Reviews

INTERGALACTIC BOOK TAG

Time for another of my beloved tags, taken from THIS very useful list: this one probably intended to use the space inspiration only as an inspirational guideline, but since SciFi Month is quickly approaching and I want to remind everyone that it’s one of the most intriguing events in the blogosphere, I will focus my answers on SF books only. Take it as an “appetizer” for the great SF “meal” that will start on November 1st.

SPACE: NAME A BOOK THAT IS OUT OF THIS WORLD – THAT TAKES PLACE IN A WORLD DIFFERENT FROM OUR OWN.

That’s an easy one for a dedicated SF reader, since a great number of stories takes place away from Earth, but if I had to choose one particular extra-terrestrial world I would pick Donovan, one of the most dangerous, scary and awe-inspiring places I ever read about.

BLACK HOLE: NAME A BOOK THAT COMPLETELY SUCKED YOU IN.

Again, there is a long list of books that fulfill this requirement, and among them there is certainly the Red Rising trilogy, one of the most gripping, hair-raising stories I remember reading.

LIGHTSPEED: NAME A BOOK YOU ARE ANTICIPATING SO MUCH THAT YOU WISH YOU COULD TRAVEL AT LIGHTSPEED TO GET TO IT.

No need to think it over on this one: the final installment in The Expanse, my favorite space opera series. Leviathan Falls will come out next month, but it seems far too long a wait all the same…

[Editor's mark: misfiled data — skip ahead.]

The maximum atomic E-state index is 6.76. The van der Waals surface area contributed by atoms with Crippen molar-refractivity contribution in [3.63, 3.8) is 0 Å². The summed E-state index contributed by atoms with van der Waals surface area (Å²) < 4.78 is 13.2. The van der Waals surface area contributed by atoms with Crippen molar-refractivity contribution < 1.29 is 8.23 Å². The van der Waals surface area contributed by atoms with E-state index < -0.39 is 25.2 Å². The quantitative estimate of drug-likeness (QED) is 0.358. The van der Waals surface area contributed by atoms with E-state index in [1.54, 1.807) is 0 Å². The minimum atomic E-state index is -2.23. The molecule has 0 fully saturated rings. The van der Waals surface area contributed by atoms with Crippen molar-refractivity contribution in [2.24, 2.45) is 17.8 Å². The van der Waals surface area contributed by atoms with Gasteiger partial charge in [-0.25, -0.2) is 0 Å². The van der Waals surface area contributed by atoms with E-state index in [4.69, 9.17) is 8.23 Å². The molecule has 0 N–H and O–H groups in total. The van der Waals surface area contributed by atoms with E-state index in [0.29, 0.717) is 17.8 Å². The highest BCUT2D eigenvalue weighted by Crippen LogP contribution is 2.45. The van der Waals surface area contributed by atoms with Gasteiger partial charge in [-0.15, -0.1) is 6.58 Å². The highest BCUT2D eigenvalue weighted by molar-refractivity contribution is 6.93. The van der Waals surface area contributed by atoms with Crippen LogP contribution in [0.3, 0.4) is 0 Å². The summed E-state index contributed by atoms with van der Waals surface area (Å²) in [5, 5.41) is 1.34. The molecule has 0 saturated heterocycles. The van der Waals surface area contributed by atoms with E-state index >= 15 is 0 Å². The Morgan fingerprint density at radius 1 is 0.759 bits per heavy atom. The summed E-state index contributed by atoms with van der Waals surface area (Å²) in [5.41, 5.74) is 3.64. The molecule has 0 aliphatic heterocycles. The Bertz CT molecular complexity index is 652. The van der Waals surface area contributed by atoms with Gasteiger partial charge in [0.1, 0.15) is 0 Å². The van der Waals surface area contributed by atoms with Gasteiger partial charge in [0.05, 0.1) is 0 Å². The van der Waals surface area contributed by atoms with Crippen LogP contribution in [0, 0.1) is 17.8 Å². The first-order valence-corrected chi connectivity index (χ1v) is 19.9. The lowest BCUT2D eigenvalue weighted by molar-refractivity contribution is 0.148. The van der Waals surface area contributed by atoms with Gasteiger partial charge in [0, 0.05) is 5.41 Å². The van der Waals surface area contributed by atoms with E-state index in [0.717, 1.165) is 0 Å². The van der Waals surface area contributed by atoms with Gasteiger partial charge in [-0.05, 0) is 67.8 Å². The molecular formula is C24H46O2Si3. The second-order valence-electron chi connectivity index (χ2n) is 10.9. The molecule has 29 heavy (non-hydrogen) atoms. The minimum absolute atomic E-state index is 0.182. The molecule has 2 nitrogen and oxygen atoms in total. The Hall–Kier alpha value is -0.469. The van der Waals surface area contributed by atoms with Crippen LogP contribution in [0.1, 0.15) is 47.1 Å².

NEBULA: NAME A BOOK WITH A BEAUTIFUL COVER.

Too many of these to be able to pick only one, but I have to say that among those that stand out there is The Doors of Eden, a multi-layered adventure from the very prolific mind of Adrian Tchaikovski.

GRAVITY: NAME YOUR FAVORITE ROMANTIC PAIRING THAT SEEMS TO HAVE GRAVITATIONAL PULL TO EACH OTHER.

*OUCH* this is a difficult one, since I’m somewhat allergic to romance in my reading, but if I have to mention a couple I enjoy reading about it could be Cordelia and Aral Vorkosigan, created by Lois McMaster’s Bujold: their story is devoid of the usual trappings of romantic involvement and for that reason it feels real and believable. And to top it all, they are the parents of the incomparable Miles!

THE BIG BANG: NAME THE BOOK THAT GOT YOU STARTED ON READING.

Oh my! That’s an impossible question: from what I’ve been told, I’ve always had my nose in a book as soon as I learned reading, so I have no idea where I started. But it must have been a good one, since I never stopped 😀